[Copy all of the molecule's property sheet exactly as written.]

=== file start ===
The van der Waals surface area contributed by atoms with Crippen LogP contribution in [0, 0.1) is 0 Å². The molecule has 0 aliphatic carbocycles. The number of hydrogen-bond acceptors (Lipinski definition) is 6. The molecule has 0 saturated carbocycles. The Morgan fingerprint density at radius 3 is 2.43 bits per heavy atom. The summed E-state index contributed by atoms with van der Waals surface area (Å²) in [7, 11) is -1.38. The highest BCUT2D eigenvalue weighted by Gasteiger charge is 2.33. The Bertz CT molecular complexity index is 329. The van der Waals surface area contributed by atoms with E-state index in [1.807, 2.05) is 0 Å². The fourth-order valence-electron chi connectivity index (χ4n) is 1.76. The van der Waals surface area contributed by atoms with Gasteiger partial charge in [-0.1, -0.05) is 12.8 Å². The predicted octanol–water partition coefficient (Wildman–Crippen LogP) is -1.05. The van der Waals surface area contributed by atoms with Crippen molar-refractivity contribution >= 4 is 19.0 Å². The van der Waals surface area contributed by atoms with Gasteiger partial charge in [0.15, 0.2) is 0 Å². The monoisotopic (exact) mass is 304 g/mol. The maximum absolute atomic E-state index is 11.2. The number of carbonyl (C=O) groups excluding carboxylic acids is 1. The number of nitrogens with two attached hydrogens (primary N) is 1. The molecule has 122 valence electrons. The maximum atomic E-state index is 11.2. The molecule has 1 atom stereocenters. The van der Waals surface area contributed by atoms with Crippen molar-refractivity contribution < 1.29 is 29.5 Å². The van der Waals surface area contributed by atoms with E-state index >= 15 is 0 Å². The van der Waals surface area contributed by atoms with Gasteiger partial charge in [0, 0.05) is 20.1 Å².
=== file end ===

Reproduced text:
The van der Waals surface area contributed by atoms with Crippen LogP contribution in [0, 0.1) is 0 Å². The molecule has 0 aliphatic carbocycles. The number of hydrogen-bond acceptors (Lipinski definition) is 6. The molecule has 0 saturated carbocycles. The Morgan fingerprint density at radius 3 is 2.43 bits per heavy atom. The summed E-state index contributed by atoms with van der Waals surface area (Å²) in [7, 11) is -1.38. The highest BCUT2D eigenvalue weighted by Gasteiger charge is 2.33. The Bertz CT molecular complexity index is 329. The van der Waals surface area contributed by atoms with E-state index in [1.807, 2.05) is 0 Å². The fourth-order valence-electron chi connectivity index (χ4n) is 1.76. The van der Waals surface area contributed by atoms with Gasteiger partial charge in [-0.1, -0.05) is 12.8 Å². The predicted octanol–water partition coefficient (Wildman–Crippen LogP) is -1.05. The van der Waals surface area contributed by atoms with Crippen molar-refractivity contribution >= 4 is 19.0 Å². The van der Waals surface area contributed by atoms with Gasteiger partial charge in [0.15, 0.2) is 0 Å². The monoisotopic (exact) mass is 304 g/mol. The maximum absolute atomic E-state index is 11.2. The number of carbonyl (C=O) groups excluding carboxylic acids is 1. The number of nitrogens with two attached hydrogens (primary N) is 1. The molecule has 122 valence electrons. The maximum atomic E-state index is 11.2. The molecule has 1 atom stereocenters. The van der Waals surface area contributed by atoms with Crippen molar-refractivity contribution < 1.29 is 29.5 Å². The van der Waals surface area contributed by atoms with E-state index >= 15 is 0 Å². The van der Waals surface area contributed by atoms with Gasteiger partial charge in [0, 0.05) is 20.1 Å².